The Order of Canada is one of Canada’s highest civilian honours. It was established in 1967 during Canada’s centennial year to recognize a lifetime of outstanding achievement, dedication to community and service to the nation. There are three areas of appointment: companion, officers, and members
Recipients will be invited to accept their insignia at a ceremony to be held at a later date.
Retired Supreme Court of Canada justice Louise Charron was elevated to the highest level of companion of the Order of Canada for her contributions as a noted jurist and for her commitment to French common-law education. Charron was appointed to the Supreme Court of Canada in August 2004 and retired on Aug. 30, 2011. Originally from Sturgeon Falls, Ont., Charron was a Crown attorney and went on to teach in the French common law section of the University of Ottawa’s Faculty of Law for 10 years before her first appointment to the bench in Ontario in 1988.
Ken Dryden, who holds a law degree but is substantially more well known for his stellar career as an NHL goaltender, was elevated to the level of officer of the Order of Canada for his contributions to Canadian life in hockey, law, writing and politics, notably as a champion of literacy and the prevention of sports-related brain injuries. Before becoming a hockey legend, Dryden attended law school at the University of Manitoba and, later, at McGill University, where he obtained his LLB. In the middle of his career with the Montreal Canadiens, Dryden shocked everyone by quitting and heading off to Osler Hoskin and Harcourt in Toronto to do his articling. But he was back to hockey glory the next year. He later went on to be elected as an MP in Ottawa.
Former national chief of the Assembly of First Nations Phil Fontaine has been honoured for his contributions on behalf of First Nations, notably his role in the resolution of claims arising from the Indian residential schools issue. Fontaine is now a special adviser with Norton Rose Canada LLP on First Nations matters, including aboriginal law, energy, environmental and mining and resources. He advises clients in all the firm’s offices, including Calgary.
McGill University law professor Roderick Alexander Macdonald has been named an officer for his accomplishments as a legal scholar, notably his contributions to the advancement of law and policy in Canada and abroad. He is the F.R. Scott Professor of Constitutional and Public Law at McGill and was the law dean from 1984 to 1989. He chaired a Task Force on Access to Justice of the Ministère de la justice du Québec (1989-91), and has been a consultant to the Bouchard-Taylor Commission (2007-2008), the Royal Commission on Aboriginal Peoples (1991-1992), to the Ontario Civil Justice Review and to the Federal Department of Justice on the interaction of federal law and the Civil Code of Québec. He is currently the co-commissioner of Quebec’s the Charbonneau Commission, which is examining allegations of corruption in the construction industry.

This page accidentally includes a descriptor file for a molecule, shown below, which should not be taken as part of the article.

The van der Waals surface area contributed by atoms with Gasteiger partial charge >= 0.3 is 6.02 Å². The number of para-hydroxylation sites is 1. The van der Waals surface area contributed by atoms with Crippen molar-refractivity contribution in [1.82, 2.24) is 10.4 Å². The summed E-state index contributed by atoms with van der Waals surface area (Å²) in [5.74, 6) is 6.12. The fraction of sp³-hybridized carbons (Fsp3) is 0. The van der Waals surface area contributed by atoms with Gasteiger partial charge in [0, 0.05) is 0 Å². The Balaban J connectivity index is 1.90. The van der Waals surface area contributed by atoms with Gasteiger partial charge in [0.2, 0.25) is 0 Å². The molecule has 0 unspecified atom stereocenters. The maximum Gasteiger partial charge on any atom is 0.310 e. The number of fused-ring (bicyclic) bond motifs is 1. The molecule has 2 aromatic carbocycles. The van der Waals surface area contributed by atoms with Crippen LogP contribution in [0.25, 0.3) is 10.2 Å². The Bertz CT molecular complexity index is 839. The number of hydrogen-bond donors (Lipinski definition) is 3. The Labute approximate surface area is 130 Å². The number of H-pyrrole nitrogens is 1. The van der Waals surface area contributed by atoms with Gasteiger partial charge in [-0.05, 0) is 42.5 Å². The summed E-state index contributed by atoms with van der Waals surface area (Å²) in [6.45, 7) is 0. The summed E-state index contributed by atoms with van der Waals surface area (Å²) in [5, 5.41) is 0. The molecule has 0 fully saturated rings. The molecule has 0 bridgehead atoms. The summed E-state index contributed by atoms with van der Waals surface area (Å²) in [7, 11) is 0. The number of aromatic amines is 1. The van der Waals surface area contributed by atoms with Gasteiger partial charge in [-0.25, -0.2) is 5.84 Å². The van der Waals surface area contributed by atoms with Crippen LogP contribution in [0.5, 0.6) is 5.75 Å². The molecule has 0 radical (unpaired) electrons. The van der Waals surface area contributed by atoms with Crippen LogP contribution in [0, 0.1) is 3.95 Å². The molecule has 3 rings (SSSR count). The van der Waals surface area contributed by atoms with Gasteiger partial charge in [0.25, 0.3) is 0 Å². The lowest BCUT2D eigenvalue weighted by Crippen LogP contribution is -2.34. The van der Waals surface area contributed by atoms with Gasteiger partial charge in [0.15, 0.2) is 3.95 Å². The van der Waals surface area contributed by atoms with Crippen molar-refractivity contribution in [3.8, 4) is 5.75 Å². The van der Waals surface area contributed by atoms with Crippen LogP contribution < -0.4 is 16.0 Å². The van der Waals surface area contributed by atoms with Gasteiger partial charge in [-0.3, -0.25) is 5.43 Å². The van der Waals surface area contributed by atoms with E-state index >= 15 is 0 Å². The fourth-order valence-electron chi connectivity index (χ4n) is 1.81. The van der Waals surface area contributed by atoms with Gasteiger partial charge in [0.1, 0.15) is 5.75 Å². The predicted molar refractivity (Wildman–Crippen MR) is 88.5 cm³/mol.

Rebecca J. Cook of Toronto has been named a member of the Order of Canada for her achievements as a legal scholar on issues of women’s rights, sexual health and reproductive law. She is a professor in the Faculty of Law, Faculty of Medicine and the Joint Centre for Bioethics at the University of Toronto; and Co-Director, International Reproductive and Sexual Health Law Programme and University of Toronto.
Fred V. Martin, a lawyer who splits his time between Salt Spring Island, B.C. and Edmonton, Alta., has been honoured for his long engagement in support of equal rights, notably his work helping the Métis Settlements General Council achieve self-governance. He told the Edmonton Journal that he will take the order to the Métis Settlements General Council office after he receives it, so it can be displayed there.
“That’s where it belongs,” he told the newspaper. “I think of it more as a recognition of a team than as an individual.”
Toronto family lawyer Linda Silver Dranoff has been recognized for her work as a lawyer, writer, and activist helping to advance the discipline of family law. Dranoff has represented clients in precedent-setting cases, including the first Supreme Court of Canada case to give Ontario wives a share of family investments, and the first to expand spousal support rights to take account of benefits, bonuses and changes in the cost-of-living. She was the founding chairwoman of the Ontario Bar Association’s Feminist Legal Analysis Section.
The full list of appointments is here.